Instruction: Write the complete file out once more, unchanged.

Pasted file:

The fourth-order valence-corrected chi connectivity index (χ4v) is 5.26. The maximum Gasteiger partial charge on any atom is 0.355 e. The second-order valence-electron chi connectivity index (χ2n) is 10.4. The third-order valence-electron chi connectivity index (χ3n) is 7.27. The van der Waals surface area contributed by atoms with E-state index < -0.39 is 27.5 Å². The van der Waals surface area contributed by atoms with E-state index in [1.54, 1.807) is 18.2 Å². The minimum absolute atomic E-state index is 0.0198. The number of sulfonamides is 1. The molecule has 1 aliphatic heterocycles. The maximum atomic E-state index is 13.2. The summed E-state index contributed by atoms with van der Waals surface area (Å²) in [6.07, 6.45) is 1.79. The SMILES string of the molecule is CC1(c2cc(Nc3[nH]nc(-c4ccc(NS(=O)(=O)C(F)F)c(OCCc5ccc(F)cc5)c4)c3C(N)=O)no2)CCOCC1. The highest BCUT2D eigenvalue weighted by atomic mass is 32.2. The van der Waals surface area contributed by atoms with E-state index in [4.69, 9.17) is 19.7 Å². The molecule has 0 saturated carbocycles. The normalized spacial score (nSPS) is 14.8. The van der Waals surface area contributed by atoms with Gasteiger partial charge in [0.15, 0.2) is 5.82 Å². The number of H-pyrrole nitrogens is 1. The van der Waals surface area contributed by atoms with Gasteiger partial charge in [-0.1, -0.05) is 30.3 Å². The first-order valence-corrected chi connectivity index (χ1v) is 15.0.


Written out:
The fourth-order valence-corrected chi connectivity index (χ4v) is 5.26. The maximum Gasteiger partial charge on any atom is 0.355 e. The second-order valence-electron chi connectivity index (χ2n) is 10.4. The third-order valence-electron chi connectivity index (χ3n) is 7.27. The van der Waals surface area contributed by atoms with E-state index < -0.39 is 27.5 Å². The van der Waals surface area contributed by atoms with E-state index in [1.54, 1.807) is 18.2 Å². The minimum absolute atomic E-state index is 0.0198. The number of sulfonamides is 1. The molecule has 1 aliphatic heterocycles. The maximum atomic E-state index is 13.2. The summed E-state index contributed by atoms with van der Waals surface area (Å²) in [6.07, 6.45) is 1.79. The SMILES string of the molecule is CC1(c2cc(Nc3[nH]nc(-c4ccc(NS(=O)(=O)C(F)F)c(OCCc5ccc(F)cc5)c4)c3C(N)=O)no2)CCOCC1. The highest BCUT2D eigenvalue weighted by atomic mass is 32.2. The van der Waals surface area contributed by atoms with E-state index in [4.69, 9.17) is 19.7 Å². The molecule has 0 saturated carbocycles. The normalized spacial score (nSPS) is 14.8. The van der Waals surface area contributed by atoms with Gasteiger partial charge in [0.15, 0.2) is 5.82 Å². The number of H-pyrrole nitrogens is 1. The van der Waals surface area contributed by atoms with Gasteiger partial charge in [-0.1, -0.05) is 30.3 Å². The first-order valence-corrected chi connectivity index (χ1v) is 15.0.